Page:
3 Reasons to Read: Algorithms to Live By

How Algorithms can untangle Human Questions. Interview with Brian Christian by Roberto V. Zican.

The entire interview is worth your study but the first question and answer establish why you should read Algorithms to Live By:

Q1. You have worked with cognitive scientist Tom Griffiths (professor of psy­chol­ogy and cognitive science at UC Berkeley) to show how algorithms used by computers can also untangle very human questions. What are the main lessons learned from such a joint work?

Brian Christian: I think ultimately there are three sets of insights that come out of the exploration of human decision-making from the perspective of computer science.

The first, quite simply, is that identifying the parallels between the problems we face in everyday life and some of the canonical problems of computer science can give us explicit strategies for real-life situations. So-called “explore/exploit” algorithms tell us when to go to our favorite restaurant and when to try something new; caching algorithms suggest — counterintuitively — that the messy pile of papers on your desk may in fact be the optimal structure for that information.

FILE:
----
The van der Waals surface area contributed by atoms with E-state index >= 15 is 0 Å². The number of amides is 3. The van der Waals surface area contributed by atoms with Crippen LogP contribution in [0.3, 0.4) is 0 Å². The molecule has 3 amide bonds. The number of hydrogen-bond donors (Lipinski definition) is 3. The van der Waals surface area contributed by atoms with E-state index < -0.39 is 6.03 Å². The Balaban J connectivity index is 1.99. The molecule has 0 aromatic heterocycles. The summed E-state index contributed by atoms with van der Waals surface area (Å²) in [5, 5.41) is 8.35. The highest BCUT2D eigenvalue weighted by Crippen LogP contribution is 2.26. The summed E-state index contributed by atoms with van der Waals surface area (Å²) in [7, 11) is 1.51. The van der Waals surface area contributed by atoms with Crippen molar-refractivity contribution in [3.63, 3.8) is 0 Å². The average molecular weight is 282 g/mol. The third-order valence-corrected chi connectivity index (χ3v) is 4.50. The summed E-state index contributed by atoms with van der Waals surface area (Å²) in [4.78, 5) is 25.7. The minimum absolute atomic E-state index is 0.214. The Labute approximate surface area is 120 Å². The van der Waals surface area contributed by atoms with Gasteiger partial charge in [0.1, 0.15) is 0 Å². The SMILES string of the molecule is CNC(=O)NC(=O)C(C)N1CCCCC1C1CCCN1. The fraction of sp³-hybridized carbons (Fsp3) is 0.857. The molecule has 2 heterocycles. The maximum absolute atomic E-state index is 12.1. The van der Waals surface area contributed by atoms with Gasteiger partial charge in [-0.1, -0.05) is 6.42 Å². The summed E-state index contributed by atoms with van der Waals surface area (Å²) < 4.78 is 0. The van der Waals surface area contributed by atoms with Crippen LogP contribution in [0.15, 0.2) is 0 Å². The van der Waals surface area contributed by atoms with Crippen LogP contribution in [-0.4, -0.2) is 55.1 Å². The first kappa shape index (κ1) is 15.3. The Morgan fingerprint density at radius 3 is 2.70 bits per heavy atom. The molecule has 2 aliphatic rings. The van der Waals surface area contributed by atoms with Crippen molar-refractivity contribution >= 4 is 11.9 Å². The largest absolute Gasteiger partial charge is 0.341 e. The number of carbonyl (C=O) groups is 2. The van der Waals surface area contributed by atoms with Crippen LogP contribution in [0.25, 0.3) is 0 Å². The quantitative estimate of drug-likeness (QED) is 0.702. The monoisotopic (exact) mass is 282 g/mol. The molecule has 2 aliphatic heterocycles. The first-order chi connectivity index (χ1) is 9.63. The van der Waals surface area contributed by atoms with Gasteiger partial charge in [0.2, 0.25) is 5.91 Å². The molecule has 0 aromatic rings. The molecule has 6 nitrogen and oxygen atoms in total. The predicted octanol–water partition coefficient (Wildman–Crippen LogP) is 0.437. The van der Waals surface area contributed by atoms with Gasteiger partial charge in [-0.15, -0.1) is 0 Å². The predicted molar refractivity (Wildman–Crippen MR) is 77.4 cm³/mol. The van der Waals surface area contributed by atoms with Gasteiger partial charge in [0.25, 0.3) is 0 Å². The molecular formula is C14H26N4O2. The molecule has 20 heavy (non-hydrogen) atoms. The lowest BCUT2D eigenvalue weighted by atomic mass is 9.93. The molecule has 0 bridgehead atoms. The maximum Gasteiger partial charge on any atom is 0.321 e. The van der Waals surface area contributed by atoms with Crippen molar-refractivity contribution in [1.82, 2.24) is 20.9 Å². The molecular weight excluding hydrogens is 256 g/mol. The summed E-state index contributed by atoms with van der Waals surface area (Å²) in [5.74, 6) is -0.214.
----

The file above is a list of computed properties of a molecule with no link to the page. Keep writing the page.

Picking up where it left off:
Second is that even in cases where there is no straightforward algorithm or easy answer, computer science offers us both a vocabulary for making sense of the problem, and strategies — using randomness, relaxing constraints — for making headway even when we can’t guarantee we’ll get the right answer every time.

Lastly and most broadly, computer science offers us a radically different picture of rationality than the one we’re used to seeing in, say, behavioral economics, where humans are portrayed as error-prone and irrational. Computer science shows us that being rational means taking the costs of computation — the costs of decision-making itself — into account. This leads to a much more human, and much more achievable picture of rationality: one that includes making mistakes and taking chances.
… (emphasis in original)

After the 2016 U.S. presidential election, I thought the verdict that humans are error-prone and irrational was unassailable.

Looking forward to the use of a human constructed lens (computer science) to view “human questions.” There are answers to “human questions” baked into computer science so watching the authors unpack those will be an interesting read. (Waiting for my copy to arrive.)

Just so you know, the Picador edition is a reprint. It was originally published by William Collins, 21/04/2016 in hardcover, see: Algorithms to Live By, a short review by Roberto Zicari, October 24, 2016.

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